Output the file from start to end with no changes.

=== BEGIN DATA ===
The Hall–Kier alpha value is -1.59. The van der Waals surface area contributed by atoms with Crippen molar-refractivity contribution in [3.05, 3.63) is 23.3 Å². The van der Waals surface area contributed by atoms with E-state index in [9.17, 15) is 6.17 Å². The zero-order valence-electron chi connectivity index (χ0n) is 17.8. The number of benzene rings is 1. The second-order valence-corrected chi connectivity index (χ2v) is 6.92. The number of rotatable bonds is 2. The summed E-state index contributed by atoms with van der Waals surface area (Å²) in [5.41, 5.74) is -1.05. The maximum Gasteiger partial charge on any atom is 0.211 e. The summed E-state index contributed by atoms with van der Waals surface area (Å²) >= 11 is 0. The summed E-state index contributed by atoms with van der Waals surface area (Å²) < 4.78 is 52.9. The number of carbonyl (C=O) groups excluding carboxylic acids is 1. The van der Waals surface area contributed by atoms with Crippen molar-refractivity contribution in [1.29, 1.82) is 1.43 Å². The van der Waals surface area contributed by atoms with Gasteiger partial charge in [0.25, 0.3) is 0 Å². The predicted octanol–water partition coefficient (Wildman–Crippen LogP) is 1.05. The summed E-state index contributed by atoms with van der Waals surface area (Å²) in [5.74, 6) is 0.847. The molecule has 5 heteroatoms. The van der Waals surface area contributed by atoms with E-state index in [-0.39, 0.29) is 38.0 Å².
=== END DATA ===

The Hall–Kier alpha value is -1.59. The van der Waals surface area contributed by atoms with Crippen molar-refractivity contribution in [3.05, 3.63) is 23.3 Å². The van der Waals surface area contributed by atoms with E-state index in [9.17, 15) is 6.17 Å². The zero-order valence-electron chi connectivity index (χ0n) is 17.8. The number of benzene rings is 1. The second-order valence-corrected chi connectivity index (χ2v) is 6.92. The number of rotatable bonds is 2. The summed E-state index contributed by atoms with van der Waals surface area (Å²) in [5.41, 5.74) is -1.05. The maximum Gasteiger partial charge on any atom is 0.211 e. The summed E-state index contributed by atoms with van der Waals surface area (Å²) >= 11 is 0. The summed E-state index contributed by atoms with van der Waals surface area (Å²) < 4.78 is 52.9. The number of carbonyl (C=O) groups excluding carboxylic acids is 1. The van der Waals surface area contributed by atoms with Crippen molar-refractivity contribution in [1.29, 1.82) is 1.43 Å². The van der Waals surface area contributed by atoms with Gasteiger partial charge in [0.25, 0.3) is 0 Å². The predicted octanol–water partition coefficient (Wildman–Crippen LogP) is 1.05. The summed E-state index contributed by atoms with van der Waals surface area (Å²) in [5.74, 6) is 0.847. The molecule has 5 heteroatoms. The van der Waals surface area contributed by atoms with E-state index in [-0.39, 0.29) is 38.0 Å².